Recent literature has linked AKI with vancomycin and zosyn and it was thought that the higher vancomycin levels might have been the culprit.
It was also assumed that the injury was either AIN or ATN. Few biopsies done in these cases were suggestive of ATN in the past( vancomycin mainly). Personal experience, I have seen ATN from vancomycin as well that is biopsy proven.
In JASN, Luque et al might have discovered what is the mechanism behind vancomycin toxicity. The biopsy of a single case presented showed tubular casts entangled with uromodulin. EM showed vancomycin particles in the tubular cast when immunogold labeling was used. Staining with anti-vancomycin antibody revealed the specific accumulation of vancomycin in the tubular lumen mainly. Similar to myeloma casts, this leads to an intratubular obstructive ATN. A CD68+ macrophagic infiltrate was also observed surrounding the casts and within the kidney’s interstitium, suggesting that pathologic casts might induce an inflammatory process. To further confirm the pathogenicity of vancomycin-associated casts, they retrospectively examined eight additional renal biopsies with ATN that had been performed in the clinical context of high-vancomycin trough levels preceding AKI. Similar findings were noted in the biopsies. Vancomycin trough levels ranged from 35-106mg/dl in the 8 patients. 50% of the patients required dialysis. To confirm, they did in studies in mice and injected vancomycin and observed effects in the kidney.Kidney injuries have been visible as early as two days after vancomycin injection.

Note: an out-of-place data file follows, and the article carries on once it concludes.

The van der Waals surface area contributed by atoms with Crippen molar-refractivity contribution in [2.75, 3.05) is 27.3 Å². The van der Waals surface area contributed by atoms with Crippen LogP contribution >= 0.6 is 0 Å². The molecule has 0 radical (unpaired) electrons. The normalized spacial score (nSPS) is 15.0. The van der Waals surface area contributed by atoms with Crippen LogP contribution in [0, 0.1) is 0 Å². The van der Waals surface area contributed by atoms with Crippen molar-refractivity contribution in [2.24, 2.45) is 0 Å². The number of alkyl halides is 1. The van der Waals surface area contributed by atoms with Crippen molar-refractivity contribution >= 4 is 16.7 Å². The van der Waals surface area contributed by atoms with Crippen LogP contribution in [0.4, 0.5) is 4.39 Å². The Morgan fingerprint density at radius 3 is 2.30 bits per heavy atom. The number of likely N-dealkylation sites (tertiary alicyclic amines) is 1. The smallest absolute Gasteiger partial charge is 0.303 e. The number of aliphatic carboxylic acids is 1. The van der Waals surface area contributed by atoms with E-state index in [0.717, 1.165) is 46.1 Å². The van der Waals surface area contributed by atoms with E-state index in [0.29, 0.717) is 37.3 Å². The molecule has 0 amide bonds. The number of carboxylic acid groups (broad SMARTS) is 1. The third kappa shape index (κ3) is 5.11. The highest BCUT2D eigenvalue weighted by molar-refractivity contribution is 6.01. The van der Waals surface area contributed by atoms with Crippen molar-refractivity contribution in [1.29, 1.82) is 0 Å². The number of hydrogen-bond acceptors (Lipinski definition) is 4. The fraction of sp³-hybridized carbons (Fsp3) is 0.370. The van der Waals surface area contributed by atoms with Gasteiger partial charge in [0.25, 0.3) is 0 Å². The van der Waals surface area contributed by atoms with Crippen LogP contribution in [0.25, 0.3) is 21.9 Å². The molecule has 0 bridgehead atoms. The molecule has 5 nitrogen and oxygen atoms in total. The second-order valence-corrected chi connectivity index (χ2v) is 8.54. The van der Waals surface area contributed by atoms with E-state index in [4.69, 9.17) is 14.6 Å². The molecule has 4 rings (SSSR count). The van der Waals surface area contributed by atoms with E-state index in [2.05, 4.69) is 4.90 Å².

In summary, this article is the first to describe the novel form of injury an antibiotic can give.This can explain the sometimes noticed rapid rises we noted in some cases of acute ATN with vancomycin and perhaps even other antibiotics.
Should we be giving pre and post hydration like we do for acyclovir when giving vancomycin to prevent AKI?
Check out this amazing paper! Kudos on thinking out of the box and finally giving us a potential mechanism!